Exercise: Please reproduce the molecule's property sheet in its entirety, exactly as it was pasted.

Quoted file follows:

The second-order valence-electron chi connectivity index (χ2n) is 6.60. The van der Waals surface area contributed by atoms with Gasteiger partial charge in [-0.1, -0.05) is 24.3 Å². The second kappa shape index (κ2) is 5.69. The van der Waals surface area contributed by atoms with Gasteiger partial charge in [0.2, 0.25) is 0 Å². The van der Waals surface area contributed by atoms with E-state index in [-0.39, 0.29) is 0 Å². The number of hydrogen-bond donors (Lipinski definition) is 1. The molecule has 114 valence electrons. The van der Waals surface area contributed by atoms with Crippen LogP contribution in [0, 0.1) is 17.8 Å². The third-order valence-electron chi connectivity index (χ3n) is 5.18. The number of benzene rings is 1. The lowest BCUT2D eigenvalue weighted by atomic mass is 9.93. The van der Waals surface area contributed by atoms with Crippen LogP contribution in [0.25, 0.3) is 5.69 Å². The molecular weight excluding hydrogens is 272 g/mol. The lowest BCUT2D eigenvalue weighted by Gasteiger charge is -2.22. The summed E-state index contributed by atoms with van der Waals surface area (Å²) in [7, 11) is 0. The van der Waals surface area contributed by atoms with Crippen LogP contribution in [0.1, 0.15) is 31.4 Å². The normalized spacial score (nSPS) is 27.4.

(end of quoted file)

The second-order valence-electron chi connectivity index (χ2n) is 6.60. The van der Waals surface area contributed by atoms with Gasteiger partial charge in [-0.1, -0.05) is 24.3 Å². The second kappa shape index (κ2) is 5.69. The van der Waals surface area contributed by atoms with Gasteiger partial charge in [0.2, 0.25) is 0 Å². The van der Waals surface area contributed by atoms with E-state index in [-0.39, 0.29) is 0 Å². The number of hydrogen-bond donors (Lipinski definition) is 1. The molecule has 114 valence electrons. The van der Waals surface area contributed by atoms with Crippen LogP contribution in [0, 0.1) is 17.8 Å². The third-order valence-electron chi connectivity index (χ3n) is 5.18. The number of benzene rings is 1. The lowest BCUT2D eigenvalue weighted by atomic mass is 9.93. The van der Waals surface area contributed by atoms with Crippen LogP contribution in [0.25, 0.3) is 5.69 Å². The molecular weight excluding hydrogens is 272 g/mol. The lowest BCUT2D eigenvalue weighted by Gasteiger charge is -2.22. The summed E-state index contributed by atoms with van der Waals surface area (Å²) in [7, 11) is 0. The van der Waals surface area contributed by atoms with Crippen LogP contribution in [0.1, 0.15) is 31.4 Å². The normalized spacial score (nSPS) is 27.4.